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Full socket send buffer prevents cancel, timeout

From: Michael Fuhr <mike(at)fuhr(dot)org>
To: pgsql-hackers(at)postgresql(dot)org
Subject: Full socket send buffer prevents cancel, timeout
Date: 2008-10-25 15:23:33
Message-ID: (view raw, whole thread or download thread mbox)
Lists: pgsql-hackers
I've recently been investigating long-running statements that,
despite statement_timeout settings and pg_cancel_backend() attempts,
remain visible in pg_stat_activity and continue to hold locks.  When
this happens, a process trace and a debugger show that the backend
is blocked at the send() in secure_write(), netstat shows that the
backend's send buffer is full, and a packet sniffer shows that the
client TCP stack is sending "win 0", suggesting that the client has
a full receive buffer because the application has stopped reading
data.  Unfortunately we have limited ability to continue the
investigation at the client.

Here's an excerpt from internal_flush():

    while (bufptr < bufend)
        int         r;

        r = secure_write(MyProcPort, bufptr, bufend - bufptr);

        if (r <= 0)
            if (errno == EINTR)
                continue;       /* Ok if we were interrupted */

If the write is interrupted by a timeout or cancel, can anything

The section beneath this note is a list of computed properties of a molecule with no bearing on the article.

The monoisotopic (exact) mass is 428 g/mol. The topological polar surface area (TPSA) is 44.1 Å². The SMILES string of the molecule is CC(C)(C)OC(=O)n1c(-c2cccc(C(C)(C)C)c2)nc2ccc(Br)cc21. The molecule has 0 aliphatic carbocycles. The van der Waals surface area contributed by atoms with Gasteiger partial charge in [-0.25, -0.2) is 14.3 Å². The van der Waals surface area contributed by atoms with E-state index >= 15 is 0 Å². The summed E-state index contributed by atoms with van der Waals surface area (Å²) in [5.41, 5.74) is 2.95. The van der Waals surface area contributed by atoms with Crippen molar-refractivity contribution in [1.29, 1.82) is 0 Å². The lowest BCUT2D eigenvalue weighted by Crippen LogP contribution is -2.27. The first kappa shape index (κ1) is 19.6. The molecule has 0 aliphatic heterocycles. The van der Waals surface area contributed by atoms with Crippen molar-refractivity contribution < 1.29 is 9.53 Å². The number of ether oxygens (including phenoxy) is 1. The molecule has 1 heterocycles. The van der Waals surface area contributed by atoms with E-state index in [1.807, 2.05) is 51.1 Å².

be done here or elsewhere to abort the statement and release its
locks?  I realize that the full send buffer complicates the matter
because of the inability to send any more data to the client, but
I'm wondering if the backend can do anything to get rid of statements
from such misbehaving applications.  We've reluctantly tried SIGTERM
but that doesn't work either.  SIGQUIT and SIGABRT would kill the
entire backend.

Since these statements won't go away, they hold locks that can block
other transactions and they cause vacuum to leave behind dead rows
that it could otherwise clean up.  I noticed this problem in 8.1.14
but I can reproduce it in later versions as well.  I can provide a
test case if anybody's interested (it's easy: use PQsendQuery() to
execute a query that returns enough data to fill both the client's
and the server's socket buffers, then go to sleep without reading
the response).

Michael Fuhr


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